Automation 101 Vlog: Ultrasonics vs Induction Heat for Plastic Nut Insertion

In this Automation 101 Vlog, AMS CEO Guy O’Gara goes through two of the most common forms of insertion of nuts for plastic processing; ultrasonic welding and heat induction. Heat Induction and Ultrasonic welding both have their unique advantages and Disadvantages… Our Team at AMS has experience with both and can help you decide which one might be best for your next plastic processing application! Have an upcoming automation project? AMS is committed to clear, honest, and timely communication to ensure your project’s success. Learn more about our proven process or book a virtual application review to discuss your next automation project.


hello and welcome back to another automation 101 vlog today we will be reviewing two different methods of installing metal inserts into plastic parts: Ultrasonics and induction heat. We will briefly cover their respective process applications and some pros and cons of each.

During the ultrasonic installation process, the ultrasonic horn converts electrical energy into high-frequency vibrations that are delivered through a pneumatic cylinder to apply a precise downward force these vibrations generate enough heat to melt the plastic around the insert and press the metal into the plastic. Here are some advantages of ultrasonic insertion it’s extremely fast. There is less tooling configuration between different size inserts and the equipment can be used for other plastic joining applications. Some of the negatives around ultrasonic insertion are that it’s extremely loud due to metal-on-metal vibration and the vibrations can cause metal particulate causing part contamination concerns.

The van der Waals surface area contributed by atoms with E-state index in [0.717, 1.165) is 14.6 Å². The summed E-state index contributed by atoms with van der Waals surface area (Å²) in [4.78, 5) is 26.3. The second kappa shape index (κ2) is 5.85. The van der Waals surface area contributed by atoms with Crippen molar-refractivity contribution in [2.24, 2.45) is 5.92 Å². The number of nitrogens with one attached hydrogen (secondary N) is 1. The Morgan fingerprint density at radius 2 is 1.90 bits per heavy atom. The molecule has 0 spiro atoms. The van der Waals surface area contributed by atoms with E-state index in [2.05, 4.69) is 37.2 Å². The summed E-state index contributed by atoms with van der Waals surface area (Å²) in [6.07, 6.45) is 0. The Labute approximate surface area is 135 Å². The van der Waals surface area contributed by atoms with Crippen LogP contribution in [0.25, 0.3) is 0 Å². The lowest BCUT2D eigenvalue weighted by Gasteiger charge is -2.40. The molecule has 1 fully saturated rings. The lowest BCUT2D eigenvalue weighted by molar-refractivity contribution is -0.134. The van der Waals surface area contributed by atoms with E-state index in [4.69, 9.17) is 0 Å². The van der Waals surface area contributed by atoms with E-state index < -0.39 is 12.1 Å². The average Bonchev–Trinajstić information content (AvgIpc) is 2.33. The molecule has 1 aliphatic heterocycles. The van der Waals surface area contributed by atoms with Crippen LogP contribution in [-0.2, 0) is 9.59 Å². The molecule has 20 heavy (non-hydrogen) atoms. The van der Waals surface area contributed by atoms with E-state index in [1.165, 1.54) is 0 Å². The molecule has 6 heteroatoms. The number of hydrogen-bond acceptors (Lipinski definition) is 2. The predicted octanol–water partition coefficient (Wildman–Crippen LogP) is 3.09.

Now for induction insertion, a nut is placed into the induction coil that uses its electromagnetic field to heat the nut then the nut is removed from the coil and pressed into the plastic part and cooled. The processing can be done with an air cylinder a servo motion or multi-axis robot. Here are some of the advantages of heat induction: the installation process is quieter than ultrasonic welding. Multiple inserts on multiple planes can be catered to with platen- style induction heat machines or six-axis robots. Vibratory bowls can be used to feed the inserts eliminating the need for operators to handle small parts and the ability to adhere to tight press-in tolerances is available with induction heat. A couple of cons of the induction heat process are that it requires slightly longer processing time for installation due to heating and cooling a fully automated system requires more upfront capital cost than a simple ultrasonic welder.

At AMS our team has experience with both methods and can help you decide which might be best for you if you want to learn more subscribe to our channel and visit our website today thank you.

Thank you for reading!

Guy O'Gara

Guy O'Gara

As president and CEO for the last 20 years, Guy’s leadership keeps AMS going strong. He takes responsibility for understanding the industrial automation industry, AMS customers and every team member so that he can find a winning strategy that benefits everyone.